Mini-Me: talks micro-tube amps

Every time we wander down to our local guitar shack, we catch sight of another micro-tube head that’s making its way onto the scene. That got us at thinking why players are moving away from 100 Watt behemoths and towards amps that aren’t any bigger than a breadbox.

Micro tube heads started popping up as early as 2005 with the Epiphone Valve Junior. At $99 bucks, it was easy for players to add one of these 5-Watt Class A tube amps to their arsenal. Then you had the Blackheart amps, which was another 5-Watter for about the same amount of dough. Both the Valve Junior and the Blackheart were cool amps for the hundred-dollar mark, but their tone was a far cry from most tube amps. And, once everyone figured out that they were one-trick ponies, even the small price point couldn’t keep the fad going.

Then, Orange came around with the Tiny Terror. While the Epiphone Valve had barely enough punch to tickle a mosquito, the Tiny Terror was like a kick to the throat. Because of the Tiny Terror’s ability to knock the heads of even the most discerning rockers, players didn’t even flinch when they saw the $500 dollar price tag. Of course, it didn’t hurt that, up until this point, Orange amps were generally in the $2000 dollar price range. But what really seemed to keep players coming back for more was that the Tiny Terror retained Orange’s signature British sound. Orange had managed to rock the world by making a micro-head that could compete with its big brother.

It’s not hard to figure out why everyone is moving away from the 100 Watt full stacks. For one thing, they’re a pain in the ass to move around. Try lugging a 50lb head, two 4×12 cabinets, and three or four guitars, and you’re ready for a chiropractor before you even step foot on stage.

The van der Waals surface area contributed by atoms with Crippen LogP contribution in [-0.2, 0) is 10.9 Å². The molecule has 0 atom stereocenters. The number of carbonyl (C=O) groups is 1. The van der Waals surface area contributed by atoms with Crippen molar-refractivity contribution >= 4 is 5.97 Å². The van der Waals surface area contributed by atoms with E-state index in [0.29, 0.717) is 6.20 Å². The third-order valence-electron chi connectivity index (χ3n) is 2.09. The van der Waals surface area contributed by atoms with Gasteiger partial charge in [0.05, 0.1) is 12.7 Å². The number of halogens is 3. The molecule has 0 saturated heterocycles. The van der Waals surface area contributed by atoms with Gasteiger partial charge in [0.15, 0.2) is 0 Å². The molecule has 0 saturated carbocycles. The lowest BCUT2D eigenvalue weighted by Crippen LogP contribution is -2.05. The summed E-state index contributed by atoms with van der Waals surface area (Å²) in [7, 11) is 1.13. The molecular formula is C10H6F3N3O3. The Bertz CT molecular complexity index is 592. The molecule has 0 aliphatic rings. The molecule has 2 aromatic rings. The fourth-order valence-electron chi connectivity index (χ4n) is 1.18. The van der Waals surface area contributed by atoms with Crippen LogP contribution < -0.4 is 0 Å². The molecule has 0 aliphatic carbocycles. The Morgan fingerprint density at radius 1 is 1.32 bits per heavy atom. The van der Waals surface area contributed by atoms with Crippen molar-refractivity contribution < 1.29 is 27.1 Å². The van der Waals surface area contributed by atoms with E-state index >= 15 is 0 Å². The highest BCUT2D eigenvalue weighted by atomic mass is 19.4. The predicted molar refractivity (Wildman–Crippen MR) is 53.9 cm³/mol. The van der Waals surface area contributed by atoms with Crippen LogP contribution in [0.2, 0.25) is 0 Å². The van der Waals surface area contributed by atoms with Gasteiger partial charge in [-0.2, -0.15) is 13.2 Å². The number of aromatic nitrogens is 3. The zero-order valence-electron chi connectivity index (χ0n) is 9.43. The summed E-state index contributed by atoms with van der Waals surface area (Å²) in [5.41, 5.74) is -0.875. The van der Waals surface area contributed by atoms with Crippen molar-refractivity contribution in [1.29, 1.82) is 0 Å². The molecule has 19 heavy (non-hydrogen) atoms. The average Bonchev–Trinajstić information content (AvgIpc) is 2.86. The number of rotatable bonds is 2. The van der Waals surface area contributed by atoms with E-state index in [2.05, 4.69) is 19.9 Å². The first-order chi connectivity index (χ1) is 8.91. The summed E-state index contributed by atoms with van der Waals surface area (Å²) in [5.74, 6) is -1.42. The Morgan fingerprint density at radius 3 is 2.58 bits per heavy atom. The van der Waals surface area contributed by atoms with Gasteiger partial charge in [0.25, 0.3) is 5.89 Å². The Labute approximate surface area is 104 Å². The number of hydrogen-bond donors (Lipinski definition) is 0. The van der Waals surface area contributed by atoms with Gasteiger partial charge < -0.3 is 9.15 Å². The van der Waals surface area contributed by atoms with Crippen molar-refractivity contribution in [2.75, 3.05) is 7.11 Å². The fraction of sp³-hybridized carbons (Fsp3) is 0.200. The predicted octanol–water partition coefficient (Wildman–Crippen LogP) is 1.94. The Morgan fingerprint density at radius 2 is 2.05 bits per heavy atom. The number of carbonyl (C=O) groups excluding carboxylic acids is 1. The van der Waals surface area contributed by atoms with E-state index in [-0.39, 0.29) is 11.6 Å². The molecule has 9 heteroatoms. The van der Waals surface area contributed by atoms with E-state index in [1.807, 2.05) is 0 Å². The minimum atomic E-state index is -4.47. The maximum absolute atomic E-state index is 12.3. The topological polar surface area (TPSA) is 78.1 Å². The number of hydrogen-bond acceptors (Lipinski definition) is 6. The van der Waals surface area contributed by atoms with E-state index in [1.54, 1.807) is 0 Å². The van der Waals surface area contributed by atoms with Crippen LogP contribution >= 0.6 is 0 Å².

Also, where the technology wasn’t there before, manufacturers have finally found a way to make a 15, 10, or even 5Watt head that can crank. Players could finally be relieved from the constant harassment by sound guys yelling at them to turn down their amps.

Now that manufacturers are making tube amps that are less than 10lbs that can rip your face off, it’s easy to see why players are opting to go small. Finding success on the heels of Orange, every manufacturer is looking to get on the micro-tube amp bandwagon. So, who’s got the goods?  Which manufacturers are doing it right? In true fashion, we thought it would be a good idea if we gave you guys a look at some of the biggest names in small amps.

The King’s Top 5:


1 – Orange Tiny Terror


Price: $769.00 MSRP  $599.00 Street

Wattage: Switchable 15 or 7 watts class A

Tubes: 2x12AX7 Preamp tubes and 2xEL84 Power tubes

Ohms: Separate 16, 8, or 2×16 ohm outputs

Dimensions: 30cm (12”) width x 17cm (6.5”) depth x 14cm (5.5”) height

Weight: 7kg (15lbs)